February 2018 Chairman's Column


Greetings Tribal Family,

It’s taken us a few years and the hard work of many, dedicated tribal members to take these steps toward completing the mission of our dearly departed sister, Alice Lopez.  Alice would often say that our people should never be homeless on their homeland. It was a personal mission that she undertook as she worked tirelessly as a housing advocate in the 90’s and continued in 2003 when she launched our Wampanoag housing program. 

Alice was driven and focused on getting homeless tribal people into safe homes. She had this rare ability to connect the federal housing regulations with historic rights of our tribe. She knew that there had to be a connection between federal, state and tribal rights if we were going to make meaningful progress in getting our people into long-term housing on our ancestral homelands.

The passing of Alice was and continues to be a tragic loss to our community. Thankfully her message was not lost.  Since Alice first opened the doors to our Housing Department, we’ve had several great directors that have taken the lead on seeing her dream through. We’re so fortunate to have leadership, like our current Housing Director Michelle Tobey, that continues to run the department with compassion.

In 2007 Alice spoke with the Boston Globe about the importance of tribal housing. She said “we have people living in tents, doing winter rentals only, or three families living in a single-family home, just so they can be here.”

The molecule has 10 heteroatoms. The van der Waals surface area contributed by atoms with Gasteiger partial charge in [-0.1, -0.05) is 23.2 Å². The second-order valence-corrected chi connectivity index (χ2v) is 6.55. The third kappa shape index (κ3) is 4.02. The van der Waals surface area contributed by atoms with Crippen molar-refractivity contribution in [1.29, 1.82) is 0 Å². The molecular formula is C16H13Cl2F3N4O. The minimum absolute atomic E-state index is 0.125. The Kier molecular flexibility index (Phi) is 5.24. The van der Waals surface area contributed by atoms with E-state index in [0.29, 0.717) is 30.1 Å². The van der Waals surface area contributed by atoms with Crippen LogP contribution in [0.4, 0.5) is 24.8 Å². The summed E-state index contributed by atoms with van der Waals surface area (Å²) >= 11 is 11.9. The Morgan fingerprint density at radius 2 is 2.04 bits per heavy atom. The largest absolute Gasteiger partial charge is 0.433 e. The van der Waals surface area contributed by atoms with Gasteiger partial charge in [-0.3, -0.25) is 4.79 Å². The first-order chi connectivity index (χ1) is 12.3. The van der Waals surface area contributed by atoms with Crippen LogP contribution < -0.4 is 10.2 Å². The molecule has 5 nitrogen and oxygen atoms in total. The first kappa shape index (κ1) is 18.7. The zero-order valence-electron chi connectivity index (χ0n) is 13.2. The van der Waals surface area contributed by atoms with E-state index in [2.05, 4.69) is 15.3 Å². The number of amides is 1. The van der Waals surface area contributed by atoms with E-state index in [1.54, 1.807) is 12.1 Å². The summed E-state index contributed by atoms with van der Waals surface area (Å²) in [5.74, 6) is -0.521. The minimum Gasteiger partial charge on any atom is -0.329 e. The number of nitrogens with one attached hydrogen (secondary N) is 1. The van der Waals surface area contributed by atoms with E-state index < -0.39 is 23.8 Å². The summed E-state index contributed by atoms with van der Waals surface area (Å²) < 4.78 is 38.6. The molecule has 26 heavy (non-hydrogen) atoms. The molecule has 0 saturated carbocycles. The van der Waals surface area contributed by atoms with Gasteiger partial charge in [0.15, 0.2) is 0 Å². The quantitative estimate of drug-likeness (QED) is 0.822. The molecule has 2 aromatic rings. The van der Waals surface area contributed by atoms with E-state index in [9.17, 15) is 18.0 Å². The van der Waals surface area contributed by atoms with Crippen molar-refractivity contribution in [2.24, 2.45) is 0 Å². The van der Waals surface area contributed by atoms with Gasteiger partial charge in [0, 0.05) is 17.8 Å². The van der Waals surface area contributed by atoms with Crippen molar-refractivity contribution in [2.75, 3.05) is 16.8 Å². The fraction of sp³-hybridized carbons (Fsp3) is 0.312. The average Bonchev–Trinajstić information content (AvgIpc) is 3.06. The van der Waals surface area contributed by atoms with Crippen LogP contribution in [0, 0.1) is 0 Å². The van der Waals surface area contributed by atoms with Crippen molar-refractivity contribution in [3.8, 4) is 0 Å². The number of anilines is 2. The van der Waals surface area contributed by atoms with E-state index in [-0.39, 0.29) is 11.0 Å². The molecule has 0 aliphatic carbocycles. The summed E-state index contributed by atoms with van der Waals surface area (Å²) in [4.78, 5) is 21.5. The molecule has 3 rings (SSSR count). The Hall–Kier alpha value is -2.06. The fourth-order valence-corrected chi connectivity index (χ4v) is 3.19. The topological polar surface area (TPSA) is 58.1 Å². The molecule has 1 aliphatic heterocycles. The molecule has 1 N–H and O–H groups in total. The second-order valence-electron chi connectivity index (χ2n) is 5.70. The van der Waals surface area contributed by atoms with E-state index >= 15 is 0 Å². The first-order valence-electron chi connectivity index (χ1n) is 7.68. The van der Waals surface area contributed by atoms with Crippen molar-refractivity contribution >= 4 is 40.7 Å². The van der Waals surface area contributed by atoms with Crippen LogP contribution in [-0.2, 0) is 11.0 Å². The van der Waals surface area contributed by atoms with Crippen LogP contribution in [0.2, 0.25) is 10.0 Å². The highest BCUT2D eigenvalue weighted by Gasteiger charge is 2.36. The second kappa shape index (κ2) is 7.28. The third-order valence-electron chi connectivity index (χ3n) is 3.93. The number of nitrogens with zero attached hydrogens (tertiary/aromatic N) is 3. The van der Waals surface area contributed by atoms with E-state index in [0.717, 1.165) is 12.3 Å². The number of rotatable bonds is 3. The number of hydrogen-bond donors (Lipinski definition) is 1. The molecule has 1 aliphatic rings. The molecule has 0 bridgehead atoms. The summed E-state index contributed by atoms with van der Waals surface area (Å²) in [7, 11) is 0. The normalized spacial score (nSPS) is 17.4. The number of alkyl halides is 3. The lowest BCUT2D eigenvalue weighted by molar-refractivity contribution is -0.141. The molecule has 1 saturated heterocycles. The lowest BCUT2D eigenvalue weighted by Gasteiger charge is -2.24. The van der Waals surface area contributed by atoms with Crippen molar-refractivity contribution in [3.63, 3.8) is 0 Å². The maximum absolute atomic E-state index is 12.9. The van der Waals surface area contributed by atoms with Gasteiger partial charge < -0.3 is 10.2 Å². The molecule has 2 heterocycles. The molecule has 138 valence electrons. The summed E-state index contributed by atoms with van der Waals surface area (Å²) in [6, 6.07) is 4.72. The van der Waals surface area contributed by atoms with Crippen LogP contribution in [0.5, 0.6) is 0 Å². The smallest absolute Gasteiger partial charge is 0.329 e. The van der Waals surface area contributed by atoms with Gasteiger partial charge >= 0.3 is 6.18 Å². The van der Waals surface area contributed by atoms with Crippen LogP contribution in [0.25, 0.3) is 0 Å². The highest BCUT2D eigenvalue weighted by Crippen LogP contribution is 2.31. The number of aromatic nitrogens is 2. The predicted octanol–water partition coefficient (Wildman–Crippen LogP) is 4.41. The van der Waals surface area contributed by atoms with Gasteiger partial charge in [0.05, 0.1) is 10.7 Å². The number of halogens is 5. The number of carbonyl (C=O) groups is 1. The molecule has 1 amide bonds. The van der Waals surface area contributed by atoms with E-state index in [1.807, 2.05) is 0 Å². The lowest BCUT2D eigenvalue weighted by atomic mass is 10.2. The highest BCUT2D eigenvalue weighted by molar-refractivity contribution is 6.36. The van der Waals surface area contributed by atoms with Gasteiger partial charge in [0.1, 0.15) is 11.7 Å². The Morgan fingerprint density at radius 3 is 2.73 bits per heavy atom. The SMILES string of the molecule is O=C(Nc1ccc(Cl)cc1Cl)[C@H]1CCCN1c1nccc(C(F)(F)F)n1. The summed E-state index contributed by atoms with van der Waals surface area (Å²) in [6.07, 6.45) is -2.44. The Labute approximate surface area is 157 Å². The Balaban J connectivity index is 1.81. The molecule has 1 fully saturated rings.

11 years later we’ve made great progress in the housing needs of our community – with several housing programs that specifically address the short-term housing crisis – but the core issues around sustainable housing are still prevalent today.

That’s what made the news last month that the Tribe had received $11 million in support for our housing project so important. The work started by Alice 15 years ago and completed by Michelle will ensure 42 tribal families will no longer have to struggle for housing on their homeland…no longer will our people be homeless on their homeland.

We are a proud and resourceful people and this is another proof point. We have never been a community to rest in the face of injustice.  We see it in our quest for housing, in our bid to forever protect our tribal lands and in our need to preserve our culture.

Our strength and commitment to constantly better our tribal position doesn’t end with housing. There’s so much going on within our community to be proud of. We have an amazing group of youth that continue to amaze us daily. Our Tribal Youth Council has organized a fun event for February that will show off our culinary skills. I can’t wait for the “Taste of Mashpee.” We also have departments, programs and services that have regrouped and committed themselves to continue serving the needs of our family and friends. I’m also immensely proud of our Powwow Committee for bringing this year’s powwow back to our tribal lands. It’s always been in our long-term plan to bring our powwow home and thanks to this dedicated group it will be a homecoming in 2018.

Alice understood that our people – our tribe, culture and heritage – have remained intake for over 12,000 years because of our connection to our homeland. Michelle Tobey and our youth understand this and I know that each member of your tribal council understand this as well. This housing project will help to ensure that our culture and heritage continue for another 7 generations. We are Mashpee Strong.



Chairman Cedric Cromwell
Qaqeemasq (Running Bear)